Review of “Welcome to the Universe” by deGrasse Tyson, Gott, Strauss

Title: Welcome to the Universe
Author: Neil deGrasse Tyson, J. Richard Gott, Michael A. Strauss
Genre: Science, Nonfiction
Length: 17 hours 53 minutes
Published: 2017, Audible Studios
My Grade: 5 out of 5

GOODREADS’ DESCRIPTION

Welcome to the Universe is a personal guided tour of the cosmos by three of today’s leading astrophysicists. Inspired by the enormously popular introductory astronomy course that Neil deGrasse Tyson, Michael A. Strauss, and J. Richard Gott taught together at Princeton, this book covers it all–from planets, stars, and galaxies to black holes, wormholes, and time travel.

Describing the latest discoveries in astrophysics, the informative and entertaining narrative propels you from our home solar system to the outermost frontiers of space. How do stars live and die? Why did Pluto lose its planetary status? What are the prospects of intelligent life elsewhere in the universe? How did the universe begin? Why is it expanding and why is its expansion accelerating? Is our universe alone or part of an infinite multiverse? Answering these and many other questions, the authors open your eyes to the wonders of the cosmos, sharing their knowledge of how the universe works.

Breathtaking in scope and stunningly illustrated throughout, Welcome to the Universe is for those who hunger for insights into our evolving universe that only world-class astrophysicists can provide.

 

MY REVIEW

I loved this book. It was long, it was thorough, it was fascinating. And it made me feel small. And maybe a little dumb? I have always found physics interesting and actually enjoyed it in high school and I really wish that this book had been released back then. I think it would have been an awesome complement to the literature we had in school. An entertaining complement. I probably would have understood more had I read it back then compared to now. As with all non-fiction books I “read” now, this was listened to as well. Which definitely made it more complicated to follow. I couldn’t see the formulas, and hearing them in English was new to my Swedish ears (as we only used Swedish in high school). The language of physics is in Swedish for me still unfortunately. That’s why I think for me, it would have been better to physically read it, not listen to it. What also sucked was that this book had illustrations in it. There was an accompanying PDF-filen with the figures, but it was impossible to time it when they referred to a picture since the file was not following where I was in the audiobook.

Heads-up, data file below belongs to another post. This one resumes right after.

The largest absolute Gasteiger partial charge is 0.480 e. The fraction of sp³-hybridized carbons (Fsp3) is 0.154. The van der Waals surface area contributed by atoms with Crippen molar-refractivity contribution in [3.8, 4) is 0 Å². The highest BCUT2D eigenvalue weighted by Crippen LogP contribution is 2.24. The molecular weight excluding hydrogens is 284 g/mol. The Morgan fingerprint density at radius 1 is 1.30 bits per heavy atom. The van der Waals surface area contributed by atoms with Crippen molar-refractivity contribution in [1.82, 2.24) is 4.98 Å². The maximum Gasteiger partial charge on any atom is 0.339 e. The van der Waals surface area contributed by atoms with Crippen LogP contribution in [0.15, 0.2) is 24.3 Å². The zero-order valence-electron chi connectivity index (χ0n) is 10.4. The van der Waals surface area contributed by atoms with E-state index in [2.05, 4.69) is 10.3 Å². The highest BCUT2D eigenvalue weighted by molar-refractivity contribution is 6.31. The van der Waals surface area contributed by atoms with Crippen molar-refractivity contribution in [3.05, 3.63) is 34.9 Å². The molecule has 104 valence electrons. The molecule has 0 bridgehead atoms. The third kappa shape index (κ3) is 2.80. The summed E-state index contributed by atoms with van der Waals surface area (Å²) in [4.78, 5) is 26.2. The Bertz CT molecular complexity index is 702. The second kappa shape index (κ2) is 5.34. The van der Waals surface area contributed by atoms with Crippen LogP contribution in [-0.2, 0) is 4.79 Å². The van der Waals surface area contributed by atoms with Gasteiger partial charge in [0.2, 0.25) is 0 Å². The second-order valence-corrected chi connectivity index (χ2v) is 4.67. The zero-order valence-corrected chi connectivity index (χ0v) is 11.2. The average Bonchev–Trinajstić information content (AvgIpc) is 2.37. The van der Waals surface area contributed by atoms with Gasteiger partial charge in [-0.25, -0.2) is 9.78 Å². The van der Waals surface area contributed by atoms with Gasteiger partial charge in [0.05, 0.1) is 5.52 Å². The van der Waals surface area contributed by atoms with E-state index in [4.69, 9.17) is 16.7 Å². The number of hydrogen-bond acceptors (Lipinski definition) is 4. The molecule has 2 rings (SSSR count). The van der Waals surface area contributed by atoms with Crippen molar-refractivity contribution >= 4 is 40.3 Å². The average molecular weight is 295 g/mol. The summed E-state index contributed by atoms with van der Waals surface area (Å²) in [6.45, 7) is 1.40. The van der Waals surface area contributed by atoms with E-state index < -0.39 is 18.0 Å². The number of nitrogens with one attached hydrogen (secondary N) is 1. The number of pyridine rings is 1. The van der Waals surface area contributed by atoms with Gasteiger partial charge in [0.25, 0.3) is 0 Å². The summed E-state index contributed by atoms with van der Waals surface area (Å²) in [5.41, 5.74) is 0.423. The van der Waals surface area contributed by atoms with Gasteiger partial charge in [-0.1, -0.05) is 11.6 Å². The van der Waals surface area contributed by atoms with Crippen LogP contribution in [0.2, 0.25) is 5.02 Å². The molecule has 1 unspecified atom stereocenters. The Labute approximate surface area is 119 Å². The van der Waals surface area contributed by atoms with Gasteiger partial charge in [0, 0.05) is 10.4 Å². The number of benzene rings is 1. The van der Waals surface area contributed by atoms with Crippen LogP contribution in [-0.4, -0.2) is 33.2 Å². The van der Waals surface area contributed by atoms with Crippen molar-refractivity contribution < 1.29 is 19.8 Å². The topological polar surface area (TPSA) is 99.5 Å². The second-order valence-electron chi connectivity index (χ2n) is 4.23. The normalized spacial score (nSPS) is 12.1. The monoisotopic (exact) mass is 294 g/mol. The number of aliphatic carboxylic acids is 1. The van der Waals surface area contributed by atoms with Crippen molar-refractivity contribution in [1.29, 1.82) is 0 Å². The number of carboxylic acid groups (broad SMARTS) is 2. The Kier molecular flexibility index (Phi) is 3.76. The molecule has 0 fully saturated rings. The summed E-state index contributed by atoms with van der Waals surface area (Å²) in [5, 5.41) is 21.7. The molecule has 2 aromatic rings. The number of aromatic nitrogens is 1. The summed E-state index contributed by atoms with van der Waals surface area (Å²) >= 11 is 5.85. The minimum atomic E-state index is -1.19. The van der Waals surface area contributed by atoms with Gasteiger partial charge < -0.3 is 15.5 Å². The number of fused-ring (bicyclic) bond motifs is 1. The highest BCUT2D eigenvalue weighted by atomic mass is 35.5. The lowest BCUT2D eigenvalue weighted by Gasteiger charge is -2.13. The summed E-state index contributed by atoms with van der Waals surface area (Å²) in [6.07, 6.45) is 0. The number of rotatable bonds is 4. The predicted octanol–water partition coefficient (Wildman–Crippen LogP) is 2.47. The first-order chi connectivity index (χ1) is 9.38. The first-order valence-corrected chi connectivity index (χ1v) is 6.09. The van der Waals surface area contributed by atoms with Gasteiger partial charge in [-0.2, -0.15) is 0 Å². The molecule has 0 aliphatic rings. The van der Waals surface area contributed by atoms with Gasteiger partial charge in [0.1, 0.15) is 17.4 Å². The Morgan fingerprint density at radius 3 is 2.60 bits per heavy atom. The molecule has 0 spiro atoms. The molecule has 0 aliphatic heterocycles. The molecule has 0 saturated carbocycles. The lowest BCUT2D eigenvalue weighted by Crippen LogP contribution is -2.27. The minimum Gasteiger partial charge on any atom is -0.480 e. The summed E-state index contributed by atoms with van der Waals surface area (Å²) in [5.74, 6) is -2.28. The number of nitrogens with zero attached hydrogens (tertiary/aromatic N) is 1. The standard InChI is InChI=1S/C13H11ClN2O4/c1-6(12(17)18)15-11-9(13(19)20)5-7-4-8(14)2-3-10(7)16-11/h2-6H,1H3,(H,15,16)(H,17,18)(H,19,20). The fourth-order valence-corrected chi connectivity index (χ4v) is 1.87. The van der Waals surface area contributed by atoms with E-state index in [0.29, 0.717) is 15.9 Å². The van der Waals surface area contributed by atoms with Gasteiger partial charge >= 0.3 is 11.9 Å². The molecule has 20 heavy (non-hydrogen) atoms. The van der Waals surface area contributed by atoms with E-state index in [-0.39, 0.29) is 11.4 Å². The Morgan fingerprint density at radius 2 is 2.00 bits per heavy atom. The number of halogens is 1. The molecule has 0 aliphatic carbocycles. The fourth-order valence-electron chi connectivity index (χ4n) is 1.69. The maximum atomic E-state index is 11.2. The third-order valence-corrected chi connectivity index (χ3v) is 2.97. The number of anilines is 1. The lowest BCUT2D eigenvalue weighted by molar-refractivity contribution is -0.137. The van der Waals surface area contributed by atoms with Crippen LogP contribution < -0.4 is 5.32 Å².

Oh well, even if it was the wrong medium to take this book on, I still enjoyed it very much and it has only given me a bigger appetite when it comes to astrophysics. And there are so many books on the subject out there!

This book was written after the three of them co-taught an introductory class at Princeton for non-science majors. It was supposed to introduce everyone to science and astrophysics and everything. I assume that this book is a very compromised version of that class, but it was fast-paced and sometimes hard to follow. Still, it was entertaining, I got the bigger message even if I didn’t see the formulas in front of me and could understand where they came from, and it was interesting and left me with a bigger understanding of the universe. I think this is a book that I would want to see in my bookshelf within a not too distant future.

Even if I sometimes zoomed out and didn’t quite understand everything, it was a very well-written book that explained so many things. It even brought up time travel. I’ll definitely read that chapter again when I’m writing my sci-fi book. It gets an easy five. If space is even slightly interesting to you, please read it.